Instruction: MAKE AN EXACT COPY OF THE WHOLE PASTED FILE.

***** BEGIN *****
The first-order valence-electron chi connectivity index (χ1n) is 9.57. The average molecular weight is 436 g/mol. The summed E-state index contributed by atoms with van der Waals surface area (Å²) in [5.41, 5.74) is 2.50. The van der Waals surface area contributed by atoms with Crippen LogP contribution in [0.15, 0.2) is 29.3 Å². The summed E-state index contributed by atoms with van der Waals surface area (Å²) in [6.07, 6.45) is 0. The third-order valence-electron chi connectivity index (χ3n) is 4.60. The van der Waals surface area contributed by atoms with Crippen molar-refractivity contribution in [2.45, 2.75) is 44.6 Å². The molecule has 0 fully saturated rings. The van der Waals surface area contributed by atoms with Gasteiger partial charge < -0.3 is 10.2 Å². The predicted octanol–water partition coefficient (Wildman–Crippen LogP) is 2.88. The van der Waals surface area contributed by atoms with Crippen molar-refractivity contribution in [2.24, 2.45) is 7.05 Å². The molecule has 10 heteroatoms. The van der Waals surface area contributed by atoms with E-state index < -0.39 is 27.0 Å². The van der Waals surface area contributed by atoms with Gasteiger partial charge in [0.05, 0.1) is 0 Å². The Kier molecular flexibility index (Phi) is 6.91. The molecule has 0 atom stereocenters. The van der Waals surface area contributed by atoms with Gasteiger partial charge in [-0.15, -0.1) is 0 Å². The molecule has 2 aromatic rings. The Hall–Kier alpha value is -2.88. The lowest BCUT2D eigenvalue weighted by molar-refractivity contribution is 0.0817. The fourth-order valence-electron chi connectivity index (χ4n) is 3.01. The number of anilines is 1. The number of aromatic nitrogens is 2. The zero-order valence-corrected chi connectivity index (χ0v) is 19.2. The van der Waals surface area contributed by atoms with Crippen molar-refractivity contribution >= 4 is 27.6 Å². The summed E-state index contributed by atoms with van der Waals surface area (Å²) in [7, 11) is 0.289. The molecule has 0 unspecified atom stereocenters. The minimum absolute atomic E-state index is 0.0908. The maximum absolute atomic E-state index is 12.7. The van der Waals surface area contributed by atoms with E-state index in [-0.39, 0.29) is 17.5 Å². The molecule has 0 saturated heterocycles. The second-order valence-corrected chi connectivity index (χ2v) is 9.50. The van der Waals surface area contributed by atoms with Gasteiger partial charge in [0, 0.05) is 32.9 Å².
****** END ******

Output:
The first-order valence-electron chi connectivity index (χ1n) is 9.57. The average molecular weight is 436 g/mol. The summed E-state index contributed by atoms with van der Waals surface area (Å²) in [5.41, 5.74) is 2.50. The van der Waals surface area contributed by atoms with Crippen LogP contribution in [0.15, 0.2) is 29.3 Å². The summed E-state index contributed by atoms with van der Waals surface area (Å²) in [6.07, 6.45) is 0. The third-order valence-electron chi connectivity index (χ3n) is 4.60. The van der Waals surface area contributed by atoms with Crippen molar-refractivity contribution in [2.45, 2.75) is 44.6 Å². The molecule has 0 fully saturated rings. The van der Waals surface area contributed by atoms with Gasteiger partial charge < -0.3 is 10.2 Å². The predicted octanol–water partition coefficient (Wildman–Crippen LogP) is 2.88. The van der Waals surface area contributed by atoms with Crippen molar-refractivity contribution in [2.24, 2.45) is 7.05 Å². The molecule has 10 heteroatoms. The van der Waals surface area contributed by atoms with E-state index < -0.39 is 27.0 Å². The van der Waals surface area contributed by atoms with Gasteiger partial charge in [0.05, 0.1) is 0 Å². The Kier molecular flexibility index (Phi) is 6.91. The molecule has 0 atom stereocenters. The van der Waals surface area contributed by atoms with Gasteiger partial charge in [-0.15, -0.1) is 0 Å². The molecule has 2 aromatic rings. The Hall–Kier alpha value is -2.88. The lowest BCUT2D eigenvalue weighted by molar-refractivity contribution is 0.0817. The fourth-order valence-electron chi connectivity index (χ4n) is 3.01. The number of anilines is 1. The number of aromatic nitrogens is 2. The zero-order valence-corrected chi connectivity index (χ0v) is 19.2. The van der Waals surface area contributed by atoms with Crippen molar-refractivity contribution >= 4 is 27.6 Å². The summed E-state index contributed by atoms with van der Waals surface area (Å²) in [7, 11) is 0.289. The molecule has 0 unspecified atom stereocenters. The minimum absolute atomic E-state index is 0.0908. The maximum absolute atomic E-state index is 12.7. The van der Waals surface area contributed by atoms with E-state index in [-0.39, 0.29) is 17.5 Å². The molecule has 0 saturated heterocycles. The second-order valence-corrected chi connectivity index (χ2v) is 9.50. The van der Waals surface area contributed by atoms with Gasteiger partial charge in [0, 0.05) is 32.9 Å².